Scientists in China have created low-fat pigs using CRISPR-Cas9 gene-editing tool. The animals have about 24 percent less body fat compared with normal pigs.

Pigs With Reduced Body Fat

Pigs lack the UPC1 gene that most mammals have. The gene is involved in regulating body heat in cold temperatures, which explains why piglets are particularly susceptible to cold temperatures. Older pigs are at less risk in cold weathers since they have already stored more body fat that insulates themselves.

In a paper published in the Proceedings of the National Academy of Sciences on Monday, Oct. 23, scientists reported how they produced 12 healthy pigs with reduced body fat. Unlike normal pigs, the low-fat animals also have the fat-burning gene that allowed them to better regulate their body temperatures.

Less Expensive To Raise

Study researcher Jianguo Zhao, of the Institute of Zoology at the Chinese Academy of Sciences, and colleagues said that they created the low-fat animals with the aim of providing pig farmers with animals that would be less expensive to raise and less likely to suffer in cold weather.

The genetic modifications allowed the pigs to survive better in cold weathers, which could save farmers millions of dollars in feeding and heating costs and prevent millions of pigs from getting sick and dying in cold weather.

"UCP1 KI pigs are a potentially valuable resource for agricultural production through their combination of cold adaptation, which improves pig welfare and reduces economic losses, with reduced fat deposition and increased lean meat production," the researchers wrote in their study.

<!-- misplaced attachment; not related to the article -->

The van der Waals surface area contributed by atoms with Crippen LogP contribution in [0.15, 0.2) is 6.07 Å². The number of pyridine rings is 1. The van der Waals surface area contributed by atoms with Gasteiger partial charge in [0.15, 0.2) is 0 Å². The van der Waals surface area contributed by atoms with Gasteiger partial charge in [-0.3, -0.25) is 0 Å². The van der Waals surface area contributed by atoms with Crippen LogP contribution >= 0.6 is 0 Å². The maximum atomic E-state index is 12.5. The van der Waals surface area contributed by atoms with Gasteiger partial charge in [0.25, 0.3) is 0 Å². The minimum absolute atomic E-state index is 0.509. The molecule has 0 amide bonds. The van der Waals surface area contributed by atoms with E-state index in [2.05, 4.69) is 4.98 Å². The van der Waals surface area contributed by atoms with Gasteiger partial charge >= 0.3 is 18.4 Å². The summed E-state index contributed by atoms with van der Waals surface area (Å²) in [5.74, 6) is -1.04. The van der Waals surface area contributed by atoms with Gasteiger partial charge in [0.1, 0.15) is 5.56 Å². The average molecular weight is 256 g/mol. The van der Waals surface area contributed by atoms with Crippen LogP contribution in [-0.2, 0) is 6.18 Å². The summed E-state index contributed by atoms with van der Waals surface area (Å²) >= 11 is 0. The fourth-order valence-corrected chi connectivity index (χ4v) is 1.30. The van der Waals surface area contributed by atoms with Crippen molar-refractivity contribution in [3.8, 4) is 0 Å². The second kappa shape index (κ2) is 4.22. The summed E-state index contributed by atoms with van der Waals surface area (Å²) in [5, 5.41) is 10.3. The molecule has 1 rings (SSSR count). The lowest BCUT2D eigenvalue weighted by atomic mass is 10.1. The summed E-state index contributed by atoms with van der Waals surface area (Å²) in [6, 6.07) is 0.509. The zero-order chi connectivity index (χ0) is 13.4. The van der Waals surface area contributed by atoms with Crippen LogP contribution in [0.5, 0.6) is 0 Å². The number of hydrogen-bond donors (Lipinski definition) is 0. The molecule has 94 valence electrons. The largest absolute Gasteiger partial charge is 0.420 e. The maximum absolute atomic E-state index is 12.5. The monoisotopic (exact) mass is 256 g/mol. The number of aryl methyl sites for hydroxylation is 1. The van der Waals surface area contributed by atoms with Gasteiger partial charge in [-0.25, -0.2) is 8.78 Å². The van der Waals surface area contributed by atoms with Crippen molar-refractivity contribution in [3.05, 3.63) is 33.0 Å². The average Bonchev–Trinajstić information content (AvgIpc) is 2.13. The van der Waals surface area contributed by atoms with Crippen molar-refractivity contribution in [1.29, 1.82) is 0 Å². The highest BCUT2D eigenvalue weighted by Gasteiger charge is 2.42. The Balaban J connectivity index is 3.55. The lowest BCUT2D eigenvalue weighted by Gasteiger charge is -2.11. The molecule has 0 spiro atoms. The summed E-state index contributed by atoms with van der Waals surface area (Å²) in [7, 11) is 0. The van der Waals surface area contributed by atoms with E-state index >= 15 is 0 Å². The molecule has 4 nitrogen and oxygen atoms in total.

Producing Low-Fat Pigs

Zhao and colleagues created the animals using CRISPR, which gives scientists the ability to make changes in the DNA. Scientists have earlier created mutant ants using CRISPR to study social behavior. Researchers in China also claimed to have used the gene-editing tool to genetically engineer cows so they become resistant to bovine tuberculosis.

In the new experiment, the researchers added a mouse version of the UCP1 KI gene into pig cells, which were then used to create more than 2,553 cloned pig embryos.

The researchers then implanted the cloned embryos into 13 female pigs. Three of the pigs became pregnant and produced the 12 low-fat male pigs. The pigs appeared healthy and normal and at least one of them mated and produced a healthy offspring.

All the animals were, however, slaughtered when they were six months old to allow scientists to analyze their bodies.

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